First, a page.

It doesn't appear that I can contain my excitement over receiving these DVD's in the mail today. I sent away for them this past Saturday...I wasn't expecting them to arrive this soon after the disclaimer alerted me it would take 5-7 days for delivery. Anyway, they arrived in the mail today and I watched the Ray Stevens sections of the DVD's which were the main reason why I purchased them. I'll no doubt watch other sections of the DVD, too, because I like watching old/vintage/classic country music programs. Although this program was designed to tie in with the pop influences in country music the show still gave a national spotlight to well-established country music acts. On Volume 15, Ray is incredible in my opinion. He walks out and immediately launches into "You Are So Beautiful", his Top-20 country hit from 1976. After the performance he has his interview segment with Ralph where Dolly Parton is brought up. Ray talks about once being Dolly's record producer and how he envisioned her as an R&B singer, saying the vibrato effect of her voice in the mid '60s sounded closer to R&B than to what country audiences were used to at the time. This can also be said about Willie Nelson, too, who himself had a voice that didn't become marketable in country music until the 1970's. Ray's next song was "Save Me From Myself", in which he sang the first verse and the chorus. The song originated from 1977. Later, Ralph highlights various groups that Ray has sang about in various songs and then tells the audience that Shriners can now be added to that list.
Ray explains the idea behind the song and then performs "Shriner's Convention" in it's entirety. This episode I believe was taped in 1979 because the first two songs that he performed were both recorded for Warner Brothers, the label he was on during 1976-1979, while "Shriner's Convention" would become his debut single on RCA Records in February of 1980. This very well could be the first time he performed the song on television. An interesting fact about that song is there were two recordings of it cut relatively close to one another...one recording credits 1979 as the copyright year and another recording credits 1980 as the copyright year. The 1979 recording can be found on MCA's Greatest Hits from 1987 and CURB Records His All-Time Greatest Comic Hits from 1990. Most of the other albums that feature that song use the 1980 recording.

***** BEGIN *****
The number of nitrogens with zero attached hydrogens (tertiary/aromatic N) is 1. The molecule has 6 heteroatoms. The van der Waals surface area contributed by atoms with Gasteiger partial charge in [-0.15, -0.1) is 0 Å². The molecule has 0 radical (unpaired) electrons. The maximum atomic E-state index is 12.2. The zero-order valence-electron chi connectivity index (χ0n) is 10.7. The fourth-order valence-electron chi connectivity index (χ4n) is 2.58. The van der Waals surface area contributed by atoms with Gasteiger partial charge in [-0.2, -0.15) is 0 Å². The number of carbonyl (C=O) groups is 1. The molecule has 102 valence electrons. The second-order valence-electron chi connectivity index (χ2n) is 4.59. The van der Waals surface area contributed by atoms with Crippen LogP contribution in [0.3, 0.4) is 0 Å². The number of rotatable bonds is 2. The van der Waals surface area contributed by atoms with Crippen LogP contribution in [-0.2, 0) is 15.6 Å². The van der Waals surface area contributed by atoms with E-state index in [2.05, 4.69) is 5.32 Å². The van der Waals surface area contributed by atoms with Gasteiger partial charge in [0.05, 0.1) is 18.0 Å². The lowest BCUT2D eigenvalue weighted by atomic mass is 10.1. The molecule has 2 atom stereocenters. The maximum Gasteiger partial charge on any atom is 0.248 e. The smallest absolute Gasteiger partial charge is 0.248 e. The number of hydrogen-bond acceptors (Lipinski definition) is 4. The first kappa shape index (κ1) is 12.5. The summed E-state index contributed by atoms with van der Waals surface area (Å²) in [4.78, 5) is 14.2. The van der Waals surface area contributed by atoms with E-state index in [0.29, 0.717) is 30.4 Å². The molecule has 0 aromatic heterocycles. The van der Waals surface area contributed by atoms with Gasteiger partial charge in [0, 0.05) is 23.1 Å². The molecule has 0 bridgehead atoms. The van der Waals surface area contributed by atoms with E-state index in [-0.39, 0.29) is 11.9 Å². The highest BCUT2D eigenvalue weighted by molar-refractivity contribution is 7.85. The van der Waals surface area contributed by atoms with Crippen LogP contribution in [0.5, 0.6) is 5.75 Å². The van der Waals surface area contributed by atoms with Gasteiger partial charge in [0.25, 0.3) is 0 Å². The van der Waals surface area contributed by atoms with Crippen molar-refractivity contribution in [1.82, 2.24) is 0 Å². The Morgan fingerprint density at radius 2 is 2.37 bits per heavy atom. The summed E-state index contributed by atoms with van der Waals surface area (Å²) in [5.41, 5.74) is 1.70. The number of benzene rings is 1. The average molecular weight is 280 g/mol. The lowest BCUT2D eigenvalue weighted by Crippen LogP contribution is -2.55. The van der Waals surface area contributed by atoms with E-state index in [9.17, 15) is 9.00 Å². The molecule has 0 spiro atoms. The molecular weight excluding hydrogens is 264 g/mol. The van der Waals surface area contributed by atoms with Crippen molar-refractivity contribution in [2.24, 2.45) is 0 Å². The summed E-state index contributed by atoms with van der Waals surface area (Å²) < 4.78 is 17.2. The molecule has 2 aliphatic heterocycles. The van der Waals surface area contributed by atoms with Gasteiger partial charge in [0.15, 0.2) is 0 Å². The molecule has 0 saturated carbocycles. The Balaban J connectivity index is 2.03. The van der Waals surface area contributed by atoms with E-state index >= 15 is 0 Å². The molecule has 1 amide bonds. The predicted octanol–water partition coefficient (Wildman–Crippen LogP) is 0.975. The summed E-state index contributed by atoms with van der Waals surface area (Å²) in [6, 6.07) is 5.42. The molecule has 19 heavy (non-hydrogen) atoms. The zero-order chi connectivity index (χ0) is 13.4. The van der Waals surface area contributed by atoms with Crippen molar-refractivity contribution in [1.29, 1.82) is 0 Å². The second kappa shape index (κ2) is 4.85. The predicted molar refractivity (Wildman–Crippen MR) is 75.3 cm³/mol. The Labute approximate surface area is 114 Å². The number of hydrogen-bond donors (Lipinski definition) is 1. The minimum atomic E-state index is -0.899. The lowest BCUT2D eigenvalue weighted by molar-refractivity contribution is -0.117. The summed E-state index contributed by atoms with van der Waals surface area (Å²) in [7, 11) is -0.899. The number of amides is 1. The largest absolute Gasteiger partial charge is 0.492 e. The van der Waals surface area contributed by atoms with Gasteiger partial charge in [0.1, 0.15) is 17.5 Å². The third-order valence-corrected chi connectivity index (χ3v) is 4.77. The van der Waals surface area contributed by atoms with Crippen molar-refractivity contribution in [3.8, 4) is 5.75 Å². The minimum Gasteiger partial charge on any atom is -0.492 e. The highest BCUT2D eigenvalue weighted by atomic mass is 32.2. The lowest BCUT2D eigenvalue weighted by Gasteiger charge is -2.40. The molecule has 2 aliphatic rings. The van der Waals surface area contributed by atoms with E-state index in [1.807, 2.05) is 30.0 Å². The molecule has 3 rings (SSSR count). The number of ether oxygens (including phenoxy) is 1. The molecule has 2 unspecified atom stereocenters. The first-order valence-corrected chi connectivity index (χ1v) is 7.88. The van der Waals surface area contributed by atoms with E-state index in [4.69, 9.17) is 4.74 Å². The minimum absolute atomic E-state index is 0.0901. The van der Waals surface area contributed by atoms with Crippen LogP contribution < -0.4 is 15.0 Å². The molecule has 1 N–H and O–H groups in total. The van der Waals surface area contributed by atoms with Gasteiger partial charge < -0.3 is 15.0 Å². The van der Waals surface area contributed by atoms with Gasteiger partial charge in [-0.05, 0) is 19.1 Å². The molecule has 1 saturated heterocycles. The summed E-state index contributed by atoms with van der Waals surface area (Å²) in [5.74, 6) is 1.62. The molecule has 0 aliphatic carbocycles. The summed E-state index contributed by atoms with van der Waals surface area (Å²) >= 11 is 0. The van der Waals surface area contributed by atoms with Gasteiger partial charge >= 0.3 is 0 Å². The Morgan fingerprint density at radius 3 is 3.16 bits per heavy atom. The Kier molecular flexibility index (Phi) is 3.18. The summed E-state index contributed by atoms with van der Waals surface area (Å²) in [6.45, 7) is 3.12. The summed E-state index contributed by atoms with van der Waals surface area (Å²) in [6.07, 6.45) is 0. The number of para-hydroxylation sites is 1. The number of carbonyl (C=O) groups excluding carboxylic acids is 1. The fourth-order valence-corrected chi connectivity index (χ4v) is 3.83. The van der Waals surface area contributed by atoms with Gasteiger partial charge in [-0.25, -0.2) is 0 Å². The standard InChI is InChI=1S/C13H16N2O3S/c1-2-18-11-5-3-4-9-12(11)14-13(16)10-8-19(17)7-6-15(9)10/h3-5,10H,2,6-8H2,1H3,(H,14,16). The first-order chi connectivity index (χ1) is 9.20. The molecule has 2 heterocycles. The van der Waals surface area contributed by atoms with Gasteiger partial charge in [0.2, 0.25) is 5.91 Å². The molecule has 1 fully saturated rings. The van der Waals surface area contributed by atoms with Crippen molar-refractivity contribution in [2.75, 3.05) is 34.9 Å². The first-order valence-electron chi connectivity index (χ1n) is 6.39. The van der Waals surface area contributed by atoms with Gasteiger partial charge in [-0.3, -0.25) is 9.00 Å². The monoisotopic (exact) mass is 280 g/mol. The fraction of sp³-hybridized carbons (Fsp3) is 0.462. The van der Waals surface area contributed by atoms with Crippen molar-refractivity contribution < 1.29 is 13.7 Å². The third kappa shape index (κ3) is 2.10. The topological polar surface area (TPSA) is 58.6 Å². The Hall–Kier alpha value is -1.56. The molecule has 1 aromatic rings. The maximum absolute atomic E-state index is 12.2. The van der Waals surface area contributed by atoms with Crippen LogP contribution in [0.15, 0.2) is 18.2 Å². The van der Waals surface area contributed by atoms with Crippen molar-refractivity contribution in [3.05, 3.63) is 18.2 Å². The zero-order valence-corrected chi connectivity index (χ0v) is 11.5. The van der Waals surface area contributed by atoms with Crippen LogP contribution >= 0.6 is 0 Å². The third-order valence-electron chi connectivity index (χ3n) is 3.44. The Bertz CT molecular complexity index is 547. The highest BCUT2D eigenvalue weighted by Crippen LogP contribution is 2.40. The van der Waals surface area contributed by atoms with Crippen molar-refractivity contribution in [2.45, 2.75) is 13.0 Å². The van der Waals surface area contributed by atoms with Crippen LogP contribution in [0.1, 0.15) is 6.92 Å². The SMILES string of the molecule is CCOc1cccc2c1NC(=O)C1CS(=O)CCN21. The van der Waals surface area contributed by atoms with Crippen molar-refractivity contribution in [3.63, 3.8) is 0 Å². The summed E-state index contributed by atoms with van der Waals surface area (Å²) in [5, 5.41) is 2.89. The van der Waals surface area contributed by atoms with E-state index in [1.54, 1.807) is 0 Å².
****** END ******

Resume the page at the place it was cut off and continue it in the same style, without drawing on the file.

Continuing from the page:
Toward the end of the show Ralph asks Ray about his idols and about piano players. Ray does a few lines of "Hallelujah, I Love You So", a Ray Charles hit. Ralph brings up Floyd Cramer and Ray performs "Last Date".
Moving on to Volume 17...this episode was hosted by Tom T Hall. Ray opens the show singing a much different take on "You've Got the Music Inside" complete with hand-claps and an up-tempo arrangement. Midway through this hand-clapping frenzy he slows the song down but then goes back into the up-tempo sing-a-long style. For those familiar with the song it was written and recorded by Ray as a slow ballad. Tom later has Ray perform "Sunday Mornin' Comin' Down". Ray sings the first verse and the chorus. Later, Ray and Tom play a game where audience members call out their favorite Ray Stevens and Tom T Hall songs and the object of the game was to sing a line or two from the songs. Ray performed a couple of lines from "The Streak" and "Everything is Beautiful". Tom sang a few lines of "Old Dogs, Children, and Watermelon Wine" and "Harper Valley, PTA". Ray and Tom sing a duet together, "It's Hard To be Humble", which I first heard by Mac Davis. The duet is hilarious, I think, with the two of them intentionally belting out a lot of the words. The instrumentation behind the song is like a polka almost...maybe it is a polka.
On Volume 15 the other guest of the show was a singer known as Dottsy. On Volume 17 the other guest of the show was teenager Wendy Holcombe who performed several banjo numbers and sang "Rocky Top".
Pop! Goes the Country was a half hour show and so a lot of times the guests would sing one or two songs in their entirety and then sing a shortened version of another song. The show moved along quickly, too, and there was hardly ever more than 3 guests per show...most episodes featured 2 guests. Some critics say this program was sort of like country music's version of The Midnight Special and Solid Gold rolled into one.